Rise of the sub-$100 Tablets: Christmas by the numbers from Unity Technologies
The holiday season is a big time not only for Unity developers but also the gaming industry at large. With all of the lounging about digesting holiday meals, there were a lot of folks spending time relaxing in front of their favorite game. That means there’s an enormous amount of data being generated, and subsequently a huge opportunity to examine that data to better understand our customers.
In the spirit of giving back, we decided to take a quick peek into the mobile gaming landscape in the US, and the result is our “Christmas By The Numbers” infographic. The chart, which follows up on our inaugural By The Numbers Report released in September 2015, looks at Christmas Day 2015 in the US. One of the reasons the chart is particularly interesting is the reach that we are able to analyze. As a result of our large install base, the number of mobile devices we looked at on Friday, December 18th was 3.6 million. That number more than doubled the following Friday (Christmas) to 7.8 million, showing a surge in mobile device activity over the holidays.
Retailers and manufacturers are always trying to understand the trends, and a post-mortem is a great tool to see how well you tracked to your strategy. When looking at specific devices used to install Unity games, we noticed some strong trends when it came to both models and types of devices. Chart A shows that on Christmas Day, 3 tablets under $100 – RCA Voyager Pro 7”, Voyager II and Amazon Fire 7” – accounting for a whopping 18% of the devices we tracked. It would appear that budget tablets were a popular item under the Christmas tree, especially as they didn’t even show up in our Friday before Christmas top 10.
Furthermore, 6 of the top 10 devices used on Christmas day were tablets, which together accounted for 27% of all devices. This contrasts sharply with the previous Friday, where only 3 of the top 10 devices were tablets, indicating that tablets might have been the gift of choice this Christmas.
Our last perspective of the numbers, Chart C, tracked the total number of game installs that were powered by Unity. When comparing Christmas to the previous Friday, we saw over double the amount activity, with December 18th at ~4.3 million installs and Christmas day ~10.8 million installs. And it seemed that people couldn’t get enough of their games on Christmas, as shown in Chart B. Peak installs occurred at 11am (likely after gift opening), plateauing for most of the day until a secondary peak at 6pm. Nothing like a shiny new toy to keep people gaming all day long.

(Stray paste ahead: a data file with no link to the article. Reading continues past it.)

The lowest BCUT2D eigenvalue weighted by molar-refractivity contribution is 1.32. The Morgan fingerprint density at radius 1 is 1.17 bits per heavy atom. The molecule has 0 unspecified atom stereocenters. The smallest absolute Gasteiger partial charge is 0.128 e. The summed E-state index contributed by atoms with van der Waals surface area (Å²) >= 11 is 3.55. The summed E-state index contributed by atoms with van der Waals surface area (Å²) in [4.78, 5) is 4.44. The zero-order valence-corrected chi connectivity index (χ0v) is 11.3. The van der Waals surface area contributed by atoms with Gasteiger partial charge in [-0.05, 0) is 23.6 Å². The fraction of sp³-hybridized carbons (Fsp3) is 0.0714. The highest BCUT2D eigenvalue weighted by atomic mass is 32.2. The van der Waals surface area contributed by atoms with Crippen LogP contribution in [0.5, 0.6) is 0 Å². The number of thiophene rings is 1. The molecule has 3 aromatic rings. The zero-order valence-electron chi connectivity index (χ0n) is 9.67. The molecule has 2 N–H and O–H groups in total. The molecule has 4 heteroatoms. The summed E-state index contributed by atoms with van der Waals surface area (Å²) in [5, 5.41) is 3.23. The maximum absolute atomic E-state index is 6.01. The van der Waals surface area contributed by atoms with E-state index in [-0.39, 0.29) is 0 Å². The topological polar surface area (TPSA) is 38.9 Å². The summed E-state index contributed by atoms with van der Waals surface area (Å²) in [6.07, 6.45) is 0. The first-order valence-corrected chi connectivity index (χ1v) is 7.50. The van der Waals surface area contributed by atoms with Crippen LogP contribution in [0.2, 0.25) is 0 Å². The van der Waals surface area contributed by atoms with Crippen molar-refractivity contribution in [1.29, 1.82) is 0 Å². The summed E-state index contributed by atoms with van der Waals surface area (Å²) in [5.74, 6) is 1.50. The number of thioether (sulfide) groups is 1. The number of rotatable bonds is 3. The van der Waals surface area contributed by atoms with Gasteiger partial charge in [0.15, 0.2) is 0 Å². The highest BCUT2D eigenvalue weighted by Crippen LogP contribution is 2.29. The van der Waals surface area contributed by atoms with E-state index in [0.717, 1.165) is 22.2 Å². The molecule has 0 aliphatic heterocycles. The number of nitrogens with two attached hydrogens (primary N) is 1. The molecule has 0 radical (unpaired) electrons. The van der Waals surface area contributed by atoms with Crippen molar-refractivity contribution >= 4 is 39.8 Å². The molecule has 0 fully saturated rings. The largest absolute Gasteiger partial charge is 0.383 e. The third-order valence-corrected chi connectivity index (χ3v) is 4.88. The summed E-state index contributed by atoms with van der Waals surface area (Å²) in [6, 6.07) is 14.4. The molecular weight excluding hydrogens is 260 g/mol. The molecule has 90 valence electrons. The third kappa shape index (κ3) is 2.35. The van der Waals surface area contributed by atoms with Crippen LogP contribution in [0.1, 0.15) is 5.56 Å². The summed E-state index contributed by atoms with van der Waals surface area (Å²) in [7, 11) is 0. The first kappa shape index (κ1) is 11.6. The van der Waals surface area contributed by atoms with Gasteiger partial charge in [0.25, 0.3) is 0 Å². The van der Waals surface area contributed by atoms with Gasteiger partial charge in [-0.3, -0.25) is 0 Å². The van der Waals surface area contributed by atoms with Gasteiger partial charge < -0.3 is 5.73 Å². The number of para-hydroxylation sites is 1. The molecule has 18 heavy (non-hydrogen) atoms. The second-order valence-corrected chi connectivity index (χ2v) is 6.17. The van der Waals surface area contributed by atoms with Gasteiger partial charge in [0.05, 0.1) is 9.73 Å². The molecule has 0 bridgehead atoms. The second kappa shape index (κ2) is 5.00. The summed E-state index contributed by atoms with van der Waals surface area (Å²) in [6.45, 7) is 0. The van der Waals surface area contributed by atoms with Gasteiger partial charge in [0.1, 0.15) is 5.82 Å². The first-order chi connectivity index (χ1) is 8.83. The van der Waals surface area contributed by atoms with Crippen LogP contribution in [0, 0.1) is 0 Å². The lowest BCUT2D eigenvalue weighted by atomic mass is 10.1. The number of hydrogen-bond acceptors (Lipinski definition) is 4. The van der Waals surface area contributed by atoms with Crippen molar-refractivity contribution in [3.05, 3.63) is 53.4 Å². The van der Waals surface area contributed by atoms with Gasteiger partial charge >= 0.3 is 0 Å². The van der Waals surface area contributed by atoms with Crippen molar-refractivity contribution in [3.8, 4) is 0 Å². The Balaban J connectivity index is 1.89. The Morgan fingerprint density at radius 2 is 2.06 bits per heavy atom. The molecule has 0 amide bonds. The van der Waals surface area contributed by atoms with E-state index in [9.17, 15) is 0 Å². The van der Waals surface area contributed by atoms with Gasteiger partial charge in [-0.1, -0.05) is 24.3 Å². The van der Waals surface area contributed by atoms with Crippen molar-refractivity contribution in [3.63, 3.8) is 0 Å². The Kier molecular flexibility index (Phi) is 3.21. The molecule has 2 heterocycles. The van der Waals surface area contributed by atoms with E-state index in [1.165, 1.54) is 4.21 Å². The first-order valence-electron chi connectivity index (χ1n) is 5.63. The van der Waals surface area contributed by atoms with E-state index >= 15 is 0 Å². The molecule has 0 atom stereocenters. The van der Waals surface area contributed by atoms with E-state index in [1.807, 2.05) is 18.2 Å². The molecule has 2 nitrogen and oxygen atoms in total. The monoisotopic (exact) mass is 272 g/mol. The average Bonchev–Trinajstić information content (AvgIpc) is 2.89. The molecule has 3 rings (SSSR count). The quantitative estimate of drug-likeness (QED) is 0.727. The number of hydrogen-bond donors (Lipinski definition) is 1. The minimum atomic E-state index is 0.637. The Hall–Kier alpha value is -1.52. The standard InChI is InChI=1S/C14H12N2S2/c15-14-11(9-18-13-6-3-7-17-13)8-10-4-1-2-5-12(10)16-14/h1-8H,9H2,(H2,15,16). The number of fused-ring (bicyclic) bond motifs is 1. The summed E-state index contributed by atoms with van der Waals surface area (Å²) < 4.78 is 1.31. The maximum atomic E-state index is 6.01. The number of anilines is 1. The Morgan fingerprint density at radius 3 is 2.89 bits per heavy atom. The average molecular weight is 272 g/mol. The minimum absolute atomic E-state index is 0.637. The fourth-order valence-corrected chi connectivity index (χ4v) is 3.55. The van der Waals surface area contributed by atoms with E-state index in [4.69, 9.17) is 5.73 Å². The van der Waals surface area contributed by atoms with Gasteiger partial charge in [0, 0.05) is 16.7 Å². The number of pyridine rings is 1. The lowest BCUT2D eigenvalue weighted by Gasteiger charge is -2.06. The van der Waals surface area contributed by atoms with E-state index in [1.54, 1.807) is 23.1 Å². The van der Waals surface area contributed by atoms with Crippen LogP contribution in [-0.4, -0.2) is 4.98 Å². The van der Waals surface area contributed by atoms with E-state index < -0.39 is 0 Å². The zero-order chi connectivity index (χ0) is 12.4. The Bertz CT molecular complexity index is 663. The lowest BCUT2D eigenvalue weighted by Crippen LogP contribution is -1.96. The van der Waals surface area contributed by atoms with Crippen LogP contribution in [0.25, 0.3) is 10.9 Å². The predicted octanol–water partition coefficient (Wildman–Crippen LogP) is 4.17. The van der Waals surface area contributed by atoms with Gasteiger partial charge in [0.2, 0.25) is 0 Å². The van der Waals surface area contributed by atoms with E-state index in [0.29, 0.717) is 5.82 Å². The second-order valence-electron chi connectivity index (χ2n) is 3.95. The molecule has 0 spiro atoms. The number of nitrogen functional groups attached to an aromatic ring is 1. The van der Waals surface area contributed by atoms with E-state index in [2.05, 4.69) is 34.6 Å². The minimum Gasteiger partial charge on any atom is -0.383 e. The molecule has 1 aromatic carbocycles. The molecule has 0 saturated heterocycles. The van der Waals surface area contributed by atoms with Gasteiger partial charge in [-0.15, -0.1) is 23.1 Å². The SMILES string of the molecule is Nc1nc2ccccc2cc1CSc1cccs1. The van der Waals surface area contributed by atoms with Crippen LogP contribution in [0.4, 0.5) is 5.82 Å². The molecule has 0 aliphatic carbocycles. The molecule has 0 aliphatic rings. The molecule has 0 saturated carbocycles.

We hope our Christmas infographic provided some useful insights, which are just a first step towards providing deeper insights, benchmarking, and metrics for game developers. As the leading game development platform, Unity is uniquely positioned to gather and extrapolate trends using data. By sharing this data, our goal is to help game developers better understand the gaming landscape and players’ behavior. Keep your eyes out for our upcoming Q4 By The Numbers Report, to be released in the coming weeks.
ABOUT DATA COLLECTION AND PRIVACY
Unity Analytics is a new service available to mobile game developers aimed at providing greater insights on player behavior. In the near future, Unity Analytics will provide Unity developers with access to the most comprehensive real-time market data set available in the game industry. This real-time data will provide far deeper insights into games, devices, and users, helping Unity developers to become more successful and to build games that players love to play. For customers who are interested in a comprehensive customized game intelligence package please contact Unity Analytics (email@example.com) for details.
The game developer may allow Unity to collect certain device properties and the player location when the players installs a mobile game built with Unity software. Unity compiles and publishes certain de-identified, aggregated data to help Unity, mobile game developers and mobile device companies better understand their user base and the devices they use.
Aggregated data was collected from iOS and Android devices across the contiguous US on December 18th and 25th, from 12am to 12pm.
Device counts are calculated using a “unique device identifier (UUID).” Different platforms and versions handle the UUID differently, which may result in the same device being counted multiple times due to multiple UUIDs for that device, or a device not being counted at all due to not having a UUID. As a result, iOS device counts may be overstated.